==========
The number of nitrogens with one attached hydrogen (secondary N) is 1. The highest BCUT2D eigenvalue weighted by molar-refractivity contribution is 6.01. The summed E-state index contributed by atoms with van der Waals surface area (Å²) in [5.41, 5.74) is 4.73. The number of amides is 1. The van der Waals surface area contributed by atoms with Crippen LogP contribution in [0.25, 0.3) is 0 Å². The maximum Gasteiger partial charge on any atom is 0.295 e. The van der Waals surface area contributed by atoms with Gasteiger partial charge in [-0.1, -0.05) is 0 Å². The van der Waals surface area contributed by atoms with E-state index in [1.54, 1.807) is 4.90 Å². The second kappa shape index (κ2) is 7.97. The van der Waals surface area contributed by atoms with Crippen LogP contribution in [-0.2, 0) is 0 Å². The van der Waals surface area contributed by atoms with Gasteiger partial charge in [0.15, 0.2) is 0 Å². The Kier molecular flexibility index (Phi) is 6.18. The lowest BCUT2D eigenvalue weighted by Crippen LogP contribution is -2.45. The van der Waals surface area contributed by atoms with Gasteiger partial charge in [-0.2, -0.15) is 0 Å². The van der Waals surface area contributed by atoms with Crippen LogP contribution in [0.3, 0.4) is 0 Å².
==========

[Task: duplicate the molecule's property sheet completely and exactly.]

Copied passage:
The number of nitrogens with one attached hydrogen (secondary N) is 1. The highest BCUT2D eigenvalue weighted by molar-refractivity contribution is 6.01. The summed E-state index contributed by atoms with van der Waals surface area (Å²) in [5.41, 5.74) is 4.73. The number of amides is 1. The van der Waals surface area contributed by atoms with Crippen LogP contribution in [0.25, 0.3) is 0 Å². The maximum Gasteiger partial charge on any atom is 0.295 e. The van der Waals surface area contributed by atoms with Gasteiger partial charge in [-0.1, -0.05) is 0 Å². The van der Waals surface area contributed by atoms with E-state index in [1.54, 1.807) is 4.90 Å². The second kappa shape index (κ2) is 7.97. The van der Waals surface area contributed by atoms with Crippen LogP contribution in [-0.2, 0) is 0 Å². The van der Waals surface area contributed by atoms with Gasteiger partial charge in [0.15, 0.2) is 0 Å². The Kier molecular flexibility index (Phi) is 6.18. The lowest BCUT2D eigenvalue weighted by Crippen LogP contribution is -2.45. The van der Waals surface area contributed by atoms with Gasteiger partial charge in [-0.2, -0.15) is 0 Å². The van der Waals surface area contributed by atoms with Crippen LogP contribution in [0.3, 0.4) is 0 Å².